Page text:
7. Fault tolerance

Ensuring that a system with many components of any kind is fault-tolerant is not an easy task to say the least. And integrating multiple systems that were designed to run independently so they provide fault tolerance across the system as a whole imposes significant engineering and operational costs. Unfortunately, deployments of heterogeneous systems require that your team have expertise with each component so the overall system keeps running well. Because each system is different and has different requirements, however, this approach is time consuming and expensive. And even then, the fault tolerance of your whole system then depends on the weakest subsystem in the backend.

8. Cost

Using more, distinct database systems increases costs based on hardware, software, and operational needs associated with each system. Although each tool may have been adopted to solve a specific business problem, in the aggregate, the costs of this piecemeal approach can add up very quickly and likely will only increase over time. Each component requires ongoing maintenance, including the stream of updates, patches, bug fixes, and other software modifications delivered by each vendor. In addition, each change to each component requires the organization to test the new component(s), make any necessary changes to applications and products, and then execute a process to release all these changes into the production environment.

9. Transactions

Relational database systems, typically deployed on a single machine, generally provide strong transactional guarantees for database operations, which allowed applications and application developers to understand with strong certainty the current state of the database at a given point in time. However, it’s challenging to provide transactions across multiple machines, and almost all NoSQL databases do not provide transactional guarantees due to their architectural designs. Because a true, multi-model system requires transactions to ensure that data is stored consistently in the database, all your applications inherit this strong contract of how data is stored. Although this benefit may not seem significant since single-machine relational database can provide transactions, the benefits of transactions as part of a distributed, fault-tolerant system that you can flexibly scale are tremendous.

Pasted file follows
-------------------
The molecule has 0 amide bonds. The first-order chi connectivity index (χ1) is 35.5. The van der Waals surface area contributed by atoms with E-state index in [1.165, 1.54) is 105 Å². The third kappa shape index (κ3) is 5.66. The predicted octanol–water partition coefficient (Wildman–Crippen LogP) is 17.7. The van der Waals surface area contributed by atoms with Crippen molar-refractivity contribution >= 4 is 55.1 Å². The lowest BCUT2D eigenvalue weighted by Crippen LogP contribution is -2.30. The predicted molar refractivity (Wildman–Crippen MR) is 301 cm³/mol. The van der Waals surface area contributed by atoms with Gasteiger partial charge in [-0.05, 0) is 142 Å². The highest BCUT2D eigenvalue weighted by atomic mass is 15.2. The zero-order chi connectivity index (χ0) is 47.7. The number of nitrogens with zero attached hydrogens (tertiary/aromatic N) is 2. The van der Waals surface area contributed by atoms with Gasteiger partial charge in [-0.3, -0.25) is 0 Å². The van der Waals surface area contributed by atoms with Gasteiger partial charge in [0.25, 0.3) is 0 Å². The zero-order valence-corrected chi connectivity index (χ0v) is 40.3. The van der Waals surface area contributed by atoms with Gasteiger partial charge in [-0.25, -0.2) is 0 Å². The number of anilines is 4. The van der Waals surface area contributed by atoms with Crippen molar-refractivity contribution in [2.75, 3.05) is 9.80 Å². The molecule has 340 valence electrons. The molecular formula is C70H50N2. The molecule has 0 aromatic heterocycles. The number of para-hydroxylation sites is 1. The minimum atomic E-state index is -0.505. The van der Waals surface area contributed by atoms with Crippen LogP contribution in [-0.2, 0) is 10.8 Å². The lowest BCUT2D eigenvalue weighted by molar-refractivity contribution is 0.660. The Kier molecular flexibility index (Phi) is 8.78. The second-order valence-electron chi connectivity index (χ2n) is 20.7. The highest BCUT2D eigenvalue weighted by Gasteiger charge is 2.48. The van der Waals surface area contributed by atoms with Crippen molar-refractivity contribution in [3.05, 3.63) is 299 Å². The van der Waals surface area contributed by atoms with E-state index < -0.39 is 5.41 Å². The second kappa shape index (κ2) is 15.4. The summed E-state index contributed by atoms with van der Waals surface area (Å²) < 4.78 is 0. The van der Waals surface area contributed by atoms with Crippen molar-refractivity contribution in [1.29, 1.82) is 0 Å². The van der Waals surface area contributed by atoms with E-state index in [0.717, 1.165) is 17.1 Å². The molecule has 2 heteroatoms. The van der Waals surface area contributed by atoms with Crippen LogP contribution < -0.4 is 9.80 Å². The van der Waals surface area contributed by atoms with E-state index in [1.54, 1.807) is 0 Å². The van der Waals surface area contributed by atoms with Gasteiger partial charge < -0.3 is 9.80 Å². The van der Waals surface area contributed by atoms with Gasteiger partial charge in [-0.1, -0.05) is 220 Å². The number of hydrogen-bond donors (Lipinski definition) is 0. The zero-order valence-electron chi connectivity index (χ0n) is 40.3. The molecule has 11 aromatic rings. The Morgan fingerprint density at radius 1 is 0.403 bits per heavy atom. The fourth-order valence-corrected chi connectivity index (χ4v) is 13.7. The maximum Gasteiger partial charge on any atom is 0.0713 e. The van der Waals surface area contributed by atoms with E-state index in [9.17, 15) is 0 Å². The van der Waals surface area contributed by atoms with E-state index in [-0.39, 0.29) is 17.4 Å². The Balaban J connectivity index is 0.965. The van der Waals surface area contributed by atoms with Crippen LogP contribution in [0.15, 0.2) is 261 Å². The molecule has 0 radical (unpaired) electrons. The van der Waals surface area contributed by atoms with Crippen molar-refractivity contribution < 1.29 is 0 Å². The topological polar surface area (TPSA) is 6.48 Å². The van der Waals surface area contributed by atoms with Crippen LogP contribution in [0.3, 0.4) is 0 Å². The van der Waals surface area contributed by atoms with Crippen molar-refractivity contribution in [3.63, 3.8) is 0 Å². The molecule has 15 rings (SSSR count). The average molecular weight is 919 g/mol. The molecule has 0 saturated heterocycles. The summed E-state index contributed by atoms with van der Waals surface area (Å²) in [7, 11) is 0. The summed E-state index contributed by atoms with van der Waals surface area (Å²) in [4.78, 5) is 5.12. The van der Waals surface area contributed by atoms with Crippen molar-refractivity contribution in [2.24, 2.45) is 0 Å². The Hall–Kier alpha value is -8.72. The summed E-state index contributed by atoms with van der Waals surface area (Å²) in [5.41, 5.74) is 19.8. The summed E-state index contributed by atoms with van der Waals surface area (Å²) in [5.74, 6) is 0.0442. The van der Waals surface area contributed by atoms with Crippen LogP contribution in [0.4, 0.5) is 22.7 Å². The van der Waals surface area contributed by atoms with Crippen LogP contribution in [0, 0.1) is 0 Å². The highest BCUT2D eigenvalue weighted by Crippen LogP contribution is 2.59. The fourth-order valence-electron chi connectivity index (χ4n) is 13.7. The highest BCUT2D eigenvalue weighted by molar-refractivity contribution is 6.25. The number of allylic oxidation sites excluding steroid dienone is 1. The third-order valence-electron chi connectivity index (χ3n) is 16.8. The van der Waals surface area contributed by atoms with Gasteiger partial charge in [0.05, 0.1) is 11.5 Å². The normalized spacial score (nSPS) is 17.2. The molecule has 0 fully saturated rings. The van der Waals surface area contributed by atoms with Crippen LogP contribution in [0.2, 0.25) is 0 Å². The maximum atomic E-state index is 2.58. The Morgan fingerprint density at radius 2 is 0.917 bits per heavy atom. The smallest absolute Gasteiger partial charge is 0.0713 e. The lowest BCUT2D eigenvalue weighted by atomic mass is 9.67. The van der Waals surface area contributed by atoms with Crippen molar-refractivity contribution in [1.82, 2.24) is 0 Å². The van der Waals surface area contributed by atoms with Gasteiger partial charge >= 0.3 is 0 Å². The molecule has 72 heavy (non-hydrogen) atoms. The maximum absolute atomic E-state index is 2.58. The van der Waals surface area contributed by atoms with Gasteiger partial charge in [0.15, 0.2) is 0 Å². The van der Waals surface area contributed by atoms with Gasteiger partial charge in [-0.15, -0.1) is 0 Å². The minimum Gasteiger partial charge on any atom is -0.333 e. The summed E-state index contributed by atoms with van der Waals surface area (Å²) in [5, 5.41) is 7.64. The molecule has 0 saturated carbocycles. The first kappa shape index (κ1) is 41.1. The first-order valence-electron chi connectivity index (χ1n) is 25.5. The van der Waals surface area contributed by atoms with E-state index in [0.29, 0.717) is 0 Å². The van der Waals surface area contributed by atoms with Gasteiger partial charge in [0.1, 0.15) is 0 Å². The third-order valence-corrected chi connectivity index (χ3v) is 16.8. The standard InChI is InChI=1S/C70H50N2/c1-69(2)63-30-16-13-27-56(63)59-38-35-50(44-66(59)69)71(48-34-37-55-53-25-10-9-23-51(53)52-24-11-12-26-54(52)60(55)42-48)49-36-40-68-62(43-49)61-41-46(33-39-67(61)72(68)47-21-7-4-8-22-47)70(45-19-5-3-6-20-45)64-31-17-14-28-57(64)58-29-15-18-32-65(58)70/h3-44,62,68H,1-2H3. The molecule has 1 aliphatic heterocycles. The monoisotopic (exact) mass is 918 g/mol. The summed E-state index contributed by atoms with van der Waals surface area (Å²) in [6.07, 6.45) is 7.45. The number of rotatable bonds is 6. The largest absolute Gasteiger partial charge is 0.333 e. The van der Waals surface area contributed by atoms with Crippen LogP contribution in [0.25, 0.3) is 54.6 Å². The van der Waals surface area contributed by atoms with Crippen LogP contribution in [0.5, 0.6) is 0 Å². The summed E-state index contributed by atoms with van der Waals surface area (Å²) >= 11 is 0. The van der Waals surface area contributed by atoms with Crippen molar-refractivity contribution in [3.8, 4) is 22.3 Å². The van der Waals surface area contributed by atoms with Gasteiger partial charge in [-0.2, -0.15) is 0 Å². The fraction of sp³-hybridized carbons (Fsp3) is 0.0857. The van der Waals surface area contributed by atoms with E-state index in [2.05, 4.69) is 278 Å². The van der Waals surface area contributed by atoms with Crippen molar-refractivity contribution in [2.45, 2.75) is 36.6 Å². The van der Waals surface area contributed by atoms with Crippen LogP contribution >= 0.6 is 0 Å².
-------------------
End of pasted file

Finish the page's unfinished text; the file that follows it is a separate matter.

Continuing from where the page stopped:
10. Better applications

Trying to run different databases to power an application can be an operational and development nightmare. In contrast, an application that is supported by a multi-model database gets the benefits of scalability, fault tolerance, and in a well-engineered system, high performance built into the product. With less extra logic needed at the application level to handle database interactions and potential failure conditions, developers can focus on building better applications. Because of these benefits, multi-model systems are where the database market is heading--ACID-compliant transactions, multi-model APIs, and shared, powerful storage engines that can better meet the requirements of demanding applications.


On Hacker News

Reader Comments (7)

Native Advertising again. And not even real information, just marketing bla.

March 7, 2015 | Unregistered Commentersleepless

Just FYI, no content is ever paid for on HighScalability. In this case I thought the information content was high enough to outweigh very real concerns over PR cuckoldery. Though I understand your concern, I try to be liberal in what I accept and conservative in what I send.

March 7, 2015 | Registered CommenterTodd Hoff

The above is all quite true but it ignores a few critical aspects:

1) While integration greatly simplify development it also encourages intricate dependencies and you can`t upgrade just one area of the system. If the elephant is sick the whole system is down. More complex systems made of apparently disparate technologies have a higher initial cost and some maintenance overhead but they do bring additional flexibility that is impossible with the monolith approach. Each tool is also more specialized and easier to replace. It is not black and white. There is a trade-off on each side of the fence

2) The industry doesn't show any sign of going toward multimodel solutions. If there are I have not seen them and they are not mentioned here.

3) Because the author is biased (as mentioned by sleepless comment above) there isn't any mention of current multimodel databases currently on the market. There are others like OrionDB, ArangoDB and Intersystems' Cache. Cache has been there longer than any other and stays mostly out of media hype but it is used on large and critical systems in many vertical markets (health, finance, airports, etc). It is a multidimensional SQL,/NOSQL object database and I hear the next version is also a document database. OrionDB is different (deals with uncertain data), just as interesting but not as widely used.